Why Are Children with Autism Having to Wait?
In Utah, 1 in 54 children are diagnosed with autism that is approximately 5,700 children under the age of 18 in Salt Lake County alone. Experts recommend that children with autism receive up to 25 hours of structured intervention a week. The Daily Harold recently reported “There’s also a deficit of people in Utah County who can help people with autism, whether it’s through diagnosis or treatment.” They went on to quote Teresa Cardon, director of the Melisa Nellesen Autism Center at Utah Valley University saying “We cannot service all the children in our state right now.” It is for this reason that Kaylyn and I created FUNctionabilities, while we do treat children with autism we also see children with a variety of difficulties.
We were tired of waiting for children to be seen for therapy! We did not feel that is was acceptable to make our children wait up to 5 months to be seen! We were frustrated with not being able to refer our patients to skilled outpatient therapy where they can be seen quickly and efficiently to enhance what we were doing with them in the schools. Within our community there are very few options for pediatric outpatient therapy and even fewer that have extensive training and the equipment to treat the difficulties many of our children face today. We spent a year and a half traveling the country meeting with other private practice owners and getting additional training to further boost our skills and ensure that the treatment we provide is cutting-edge.
We created FUNctionabilities so that we can help children get in to therapy quicker and promise to have an appointment available for an evaluation within two weeks of your call. We are also prepared to offer both weekly treatments and intensive treatments (2 or more times per week). [Stay tuned for the next blog in this series that further explains why we built our treatment model on frequent therapy visits.]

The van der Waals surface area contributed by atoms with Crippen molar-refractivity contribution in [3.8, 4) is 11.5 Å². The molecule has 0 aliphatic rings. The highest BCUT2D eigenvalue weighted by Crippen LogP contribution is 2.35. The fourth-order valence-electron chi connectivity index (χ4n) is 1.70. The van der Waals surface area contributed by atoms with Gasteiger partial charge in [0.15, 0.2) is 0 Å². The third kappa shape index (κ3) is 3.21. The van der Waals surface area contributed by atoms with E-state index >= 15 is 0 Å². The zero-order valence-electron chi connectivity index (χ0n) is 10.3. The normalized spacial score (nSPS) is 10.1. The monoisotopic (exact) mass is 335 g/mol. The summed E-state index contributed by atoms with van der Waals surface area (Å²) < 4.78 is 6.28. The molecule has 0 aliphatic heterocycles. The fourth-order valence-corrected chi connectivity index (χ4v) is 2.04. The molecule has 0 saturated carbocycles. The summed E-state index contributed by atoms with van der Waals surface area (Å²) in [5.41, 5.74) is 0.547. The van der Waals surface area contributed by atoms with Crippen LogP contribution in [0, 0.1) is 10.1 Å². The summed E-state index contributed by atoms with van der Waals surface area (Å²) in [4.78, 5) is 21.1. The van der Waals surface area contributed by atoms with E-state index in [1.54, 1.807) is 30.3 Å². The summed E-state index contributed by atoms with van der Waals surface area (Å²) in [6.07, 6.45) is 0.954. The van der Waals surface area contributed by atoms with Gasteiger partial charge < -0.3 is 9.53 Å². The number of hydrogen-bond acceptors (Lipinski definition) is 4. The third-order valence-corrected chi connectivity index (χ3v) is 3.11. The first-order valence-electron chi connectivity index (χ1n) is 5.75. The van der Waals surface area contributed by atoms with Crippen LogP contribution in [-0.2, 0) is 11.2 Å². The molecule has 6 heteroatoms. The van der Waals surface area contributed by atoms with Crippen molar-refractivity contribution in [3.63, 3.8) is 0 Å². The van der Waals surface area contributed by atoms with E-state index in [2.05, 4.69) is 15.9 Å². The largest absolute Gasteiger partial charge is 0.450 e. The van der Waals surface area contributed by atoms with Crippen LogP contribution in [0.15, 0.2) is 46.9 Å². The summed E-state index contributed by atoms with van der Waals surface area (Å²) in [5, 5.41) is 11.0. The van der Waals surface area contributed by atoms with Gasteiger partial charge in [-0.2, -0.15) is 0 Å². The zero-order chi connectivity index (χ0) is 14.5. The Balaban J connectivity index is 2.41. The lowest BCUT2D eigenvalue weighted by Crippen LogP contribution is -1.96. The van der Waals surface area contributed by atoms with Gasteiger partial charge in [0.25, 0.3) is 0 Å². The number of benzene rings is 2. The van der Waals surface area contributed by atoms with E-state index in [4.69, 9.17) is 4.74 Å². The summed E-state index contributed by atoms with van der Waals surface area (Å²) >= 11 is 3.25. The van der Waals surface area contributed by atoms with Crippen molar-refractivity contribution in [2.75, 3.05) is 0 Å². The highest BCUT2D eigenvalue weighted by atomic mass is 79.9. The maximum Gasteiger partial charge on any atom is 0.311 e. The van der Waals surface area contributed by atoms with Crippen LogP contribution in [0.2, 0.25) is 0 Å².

Eric Peacock from My Autism Team polled 8,000 parents of children with autism and found “The therapies parents reported as working best for their children, rank-ordered by percent of mentions: 1. Occupational Therapy and 2. Speech Therapy.” We built our treatment model on the foundation of the effectiveness of these types of therapy but look forward to adding other disciplines to our clinic as we try to meet the different needs of our community. Currently we offer occupational therapy, sensory integration therapy, feeding therapy, and speech therapy.
Even though occupational therapy is listed as one of the most effective treatments for autism, Karen Hyche reported that “Physicians refer least often for children exposed to drugs in utero and for concerns of autism spectrum disorder. This is of great concern. Autism is one of the most costly disorders. . . . These lifetime costs could likely be reduced simply by referring a child.” What we are finding is that physicians do not know what occupational therapists can do.
To reiterate, people in general simply do not know what occupational therapists can do. For example, parents often think their child is receiving occupational therapy and/or speech therapy in the school so he or she does not need anything else. However, Daily Harold reported “Public schools do what they can, but have to work with limited capacity, funding and training.” The following chart should help summarize the similarities and the differences:
While this chart lists off several differences, this is not to minimize what therapist do in the school setting but to show how both are often needed to provide children with the best care and effect the most change in their lives.
Be wary of . . .
any place that claims they have all the answers and offers a quick fix. What works best for one child may not work at all for another child or may need to be significantly personalized to meet the needs of each child.
Look for a pediatric clinic that specializes in your child’s areas of concern. Be sure that those delivering treatment are appropriately trained to do so, not only by having advanced degrees but also have pursued extra training.
By: August Quaife, MOTR/L